In 2006, IDC Malaysia reported that “six million unique buyer identities” conducted online transactions, or e-commerce in ordinary language.
Here are some statistics from the report:
- Malaysia’s population: 26.6 million
- Growth of e-commerce spending: 70%
- Malaysian business funds spent online in 2006: RM47.6 billion
- Percentage of Internet access by mobile devices: 45%
Today, the amount of online transactions in Malaysia have skyrocketed.
The statistics show that every year, the number of online transactions in Malaysia, and South East Asia in general, have been increasing year on year. EC Insider reported that in 2017, 5% of the total retail sales in Malaysia was through e-commerce.
Our law firm does advise e-commerce companies. For example, in 2017, we were privileged to serve an e-commerce provider called MIL CITY by drafting the terms and conditions for their online store. In the same year, we also served as the legal advisors for a Blockchain startup called HADA DBank and a crypto exchange called CoinBene.
Online transactions are a part of every e-commerce experience. Basically, to have e-commerce, you need to have online transactions. This whole article about online transactions is really about e-commerce in Malaysia, and some related points of law.
So, just what is an online transaction?
An online transaction occurs when a transaction is concluded online. A transaction represents a contract, which is consisted of several elements:
First, there must be an offer.
When an online store places an offering online, to sell or offer to sell a certain product, or service, that is an offer.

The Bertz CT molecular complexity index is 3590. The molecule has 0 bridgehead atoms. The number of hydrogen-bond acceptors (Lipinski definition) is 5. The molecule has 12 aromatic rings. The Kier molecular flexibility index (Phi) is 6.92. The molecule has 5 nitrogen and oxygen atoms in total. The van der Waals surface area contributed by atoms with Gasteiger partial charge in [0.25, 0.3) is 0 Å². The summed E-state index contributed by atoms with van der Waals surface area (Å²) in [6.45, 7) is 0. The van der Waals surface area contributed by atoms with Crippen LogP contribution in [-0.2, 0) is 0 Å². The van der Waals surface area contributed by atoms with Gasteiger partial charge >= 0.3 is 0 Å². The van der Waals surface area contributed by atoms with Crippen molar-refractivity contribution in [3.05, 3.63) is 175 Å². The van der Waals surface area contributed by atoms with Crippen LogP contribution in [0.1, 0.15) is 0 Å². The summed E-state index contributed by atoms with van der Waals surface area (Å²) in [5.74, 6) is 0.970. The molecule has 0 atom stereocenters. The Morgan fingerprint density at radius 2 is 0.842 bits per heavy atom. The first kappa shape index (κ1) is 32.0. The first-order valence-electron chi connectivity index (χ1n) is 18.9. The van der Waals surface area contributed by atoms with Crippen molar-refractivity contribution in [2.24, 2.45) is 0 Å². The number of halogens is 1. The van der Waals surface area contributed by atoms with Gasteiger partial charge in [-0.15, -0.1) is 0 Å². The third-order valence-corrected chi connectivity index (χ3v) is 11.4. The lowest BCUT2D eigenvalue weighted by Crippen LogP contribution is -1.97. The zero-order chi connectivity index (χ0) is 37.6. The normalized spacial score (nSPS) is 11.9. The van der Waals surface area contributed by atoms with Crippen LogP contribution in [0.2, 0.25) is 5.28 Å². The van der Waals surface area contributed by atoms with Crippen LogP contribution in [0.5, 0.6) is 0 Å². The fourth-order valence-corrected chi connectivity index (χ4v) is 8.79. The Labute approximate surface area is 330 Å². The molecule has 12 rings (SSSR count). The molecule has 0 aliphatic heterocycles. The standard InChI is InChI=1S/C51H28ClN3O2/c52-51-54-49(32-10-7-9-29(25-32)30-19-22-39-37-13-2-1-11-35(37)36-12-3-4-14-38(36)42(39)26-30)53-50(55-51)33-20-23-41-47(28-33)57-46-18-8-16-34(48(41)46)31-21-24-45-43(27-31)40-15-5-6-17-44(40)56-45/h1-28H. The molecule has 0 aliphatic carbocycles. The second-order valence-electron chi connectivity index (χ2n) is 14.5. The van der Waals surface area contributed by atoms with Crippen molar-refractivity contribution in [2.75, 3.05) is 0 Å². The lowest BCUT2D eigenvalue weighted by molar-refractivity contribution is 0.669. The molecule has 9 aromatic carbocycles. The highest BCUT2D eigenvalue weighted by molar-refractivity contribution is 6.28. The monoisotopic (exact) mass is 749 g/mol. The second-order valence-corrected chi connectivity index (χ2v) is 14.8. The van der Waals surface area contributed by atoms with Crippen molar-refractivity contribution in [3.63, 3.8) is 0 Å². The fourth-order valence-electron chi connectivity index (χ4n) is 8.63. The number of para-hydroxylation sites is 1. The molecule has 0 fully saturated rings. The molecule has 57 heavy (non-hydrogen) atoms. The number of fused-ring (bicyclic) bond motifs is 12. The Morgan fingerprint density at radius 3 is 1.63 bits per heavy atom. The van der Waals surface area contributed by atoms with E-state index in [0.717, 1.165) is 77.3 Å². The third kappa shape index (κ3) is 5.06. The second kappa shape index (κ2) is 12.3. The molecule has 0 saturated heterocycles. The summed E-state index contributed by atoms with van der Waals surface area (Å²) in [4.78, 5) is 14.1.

When a user of a platform for sales like EBay or Mudah makes an advertisement to offer a product or service for sale, that is an offer.
Offers can be any web page offering to sell something. It can also be a page on an online store.
Next, there must be an acceptance.
The user must agree to buy the product or the service. Without this agreement, there is no acceptance.
The user has not accepted the online transaction if there is no action on his or her part to accept it.
A website which says, “If you do not opt-out, you are deemed to have accepted this offer” — such a term is illegal.
Third, there must be valuable consideration.
Valuable consideration means something which is paid in return for the product or service being offered. In most cases, this might be money.
However, in a constantly changing world, this might include alternatives, such as Bitcoin. As you may know, Bitcoin has not been regarded as legal tender by the Malaysian government.
Anything which is valuable and capable of being offered as a payment to the offeror can be regarded as valuable consideration.
However, due to the nature of online transactions, the acceptable form of the payment is often dictated by the offeror.
Finally, there must be an intention to create legal relations.
If the offeror made his offer in jest (as a joke), it might be argued that there was no intention to create legal relations.
The intention to create legal relations is something that can be proven by the conduct of the parties.
Hence, when an e-commerce system requires a seller to confirm, his or her intention to sell a certain product or service, it proves intention. Even if the system only requires a tick and the click of a button.
When an e-commerce system requires a buyer to confirm, his or her intention to buy a certain product or service, it proves intention. Even if the system only requires a tick and the click of a button.
When online transactions are valid contracts, legal action can be enforced.
This is simply to say, don’t simply enter into online transactions and hope that you don’t have to make good on your promises.
When a man agrees to sell his very valuable house or car on an online store, for a song, and someone accepts, it forms a valid online transaction.
When the seller later reneges the sale, or disputes the sale, due to miscalculation of price, or drunkenness, it’s arguable that the seller will lose.
Because online transactions are valid contracts, when made properly within the context of the law.
Online transactions are enforceable contracts, even though they may only be online.
And even though, the buyer and seller have never met.
For the sellers, they should feel more motivated to get the terms and conditions of their online store looked at.
For the buyers, they should feel motivated to ensure their rights are not removed in any disclaimer.
And if you run an e-commerce store, we want to help you minimize the problems that you will have from the online transactions on your store.